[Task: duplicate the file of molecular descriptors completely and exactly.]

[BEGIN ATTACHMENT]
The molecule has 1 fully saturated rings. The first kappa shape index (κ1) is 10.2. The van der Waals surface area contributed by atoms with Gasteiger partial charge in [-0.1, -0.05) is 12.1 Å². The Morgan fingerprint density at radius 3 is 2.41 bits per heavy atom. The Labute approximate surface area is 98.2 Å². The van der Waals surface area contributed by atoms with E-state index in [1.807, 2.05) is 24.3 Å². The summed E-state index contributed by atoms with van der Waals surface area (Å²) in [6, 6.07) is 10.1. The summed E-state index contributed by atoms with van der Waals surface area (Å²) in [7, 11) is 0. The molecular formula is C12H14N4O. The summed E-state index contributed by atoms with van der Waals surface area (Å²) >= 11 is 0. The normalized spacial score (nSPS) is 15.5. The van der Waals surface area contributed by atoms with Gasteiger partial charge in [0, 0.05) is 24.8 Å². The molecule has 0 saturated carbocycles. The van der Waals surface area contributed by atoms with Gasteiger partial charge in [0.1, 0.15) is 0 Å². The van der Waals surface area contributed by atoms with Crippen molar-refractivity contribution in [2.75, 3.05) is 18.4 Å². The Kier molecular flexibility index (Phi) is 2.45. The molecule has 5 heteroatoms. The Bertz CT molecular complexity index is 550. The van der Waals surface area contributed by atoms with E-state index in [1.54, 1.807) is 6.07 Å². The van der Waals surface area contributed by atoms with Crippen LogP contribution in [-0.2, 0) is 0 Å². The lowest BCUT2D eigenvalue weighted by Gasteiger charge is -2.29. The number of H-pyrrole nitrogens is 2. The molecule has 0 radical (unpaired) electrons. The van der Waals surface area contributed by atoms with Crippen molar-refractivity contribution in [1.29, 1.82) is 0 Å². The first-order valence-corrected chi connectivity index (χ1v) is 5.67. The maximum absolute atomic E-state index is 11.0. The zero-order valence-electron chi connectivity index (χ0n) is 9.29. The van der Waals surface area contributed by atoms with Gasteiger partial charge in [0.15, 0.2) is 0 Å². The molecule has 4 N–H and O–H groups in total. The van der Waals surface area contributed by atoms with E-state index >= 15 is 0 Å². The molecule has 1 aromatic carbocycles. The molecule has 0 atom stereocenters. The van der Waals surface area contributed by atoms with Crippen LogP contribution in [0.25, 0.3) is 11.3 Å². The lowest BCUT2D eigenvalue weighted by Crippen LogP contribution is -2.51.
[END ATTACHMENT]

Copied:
The molecule has 1 fully saturated rings. The first kappa shape index (κ1) is 10.2. The van der Waals surface area contributed by atoms with Gasteiger partial charge in [-0.1, -0.05) is 12.1 Å². The Morgan fingerprint density at radius 3 is 2.41 bits per heavy atom. The Labute approximate surface area is 98.2 Å². The van der Waals surface area contributed by atoms with E-state index in [1.807, 2.05) is 24.3 Å². The summed E-state index contributed by atoms with van der Waals surface area (Å²) in [6, 6.07) is 10.1. The summed E-state index contributed by atoms with van der Waals surface area (Å²) in [7, 11) is 0. The molecular formula is C12H14N4O. The summed E-state index contributed by atoms with van der Waals surface area (Å²) >= 11 is 0. The normalized spacial score (nSPS) is 15.5. The van der Waals surface area contributed by atoms with Gasteiger partial charge in [0, 0.05) is 24.8 Å². The molecule has 0 saturated carbocycles. The van der Waals surface area contributed by atoms with Gasteiger partial charge in [0.1, 0.15) is 0 Å². The van der Waals surface area contributed by atoms with Crippen molar-refractivity contribution in [2.75, 3.05) is 18.4 Å². The Kier molecular flexibility index (Phi) is 2.45. The molecule has 5 heteroatoms. The Bertz CT molecular complexity index is 550. The van der Waals surface area contributed by atoms with E-state index in [1.54, 1.807) is 6.07 Å². The van der Waals surface area contributed by atoms with Crippen LogP contribution in [-0.2, 0) is 0 Å². The lowest BCUT2D eigenvalue weighted by Gasteiger charge is -2.29. The number of H-pyrrole nitrogens is 2. The molecule has 0 radical (unpaired) electrons. The van der Waals surface area contributed by atoms with Crippen molar-refractivity contribution in [1.29, 1.82) is 0 Å². The first-order valence-corrected chi connectivity index (χ1v) is 5.67. The maximum absolute atomic E-state index is 11.0. The zero-order valence-electron chi connectivity index (χ0n) is 9.29. The van der Waals surface area contributed by atoms with Gasteiger partial charge in [0.15, 0.2) is 0 Å². The molecule has 4 N–H and O–H groups in total. The van der Waals surface area contributed by atoms with E-state index >= 15 is 0 Å². The molecule has 1 aromatic carbocycles. The molecule has 0 atom stereocenters. The van der Waals surface area contributed by atoms with Crippen LogP contribution in [0.25, 0.3) is 11.3 Å². The lowest BCUT2D eigenvalue weighted by Crippen LogP contribution is -2.51.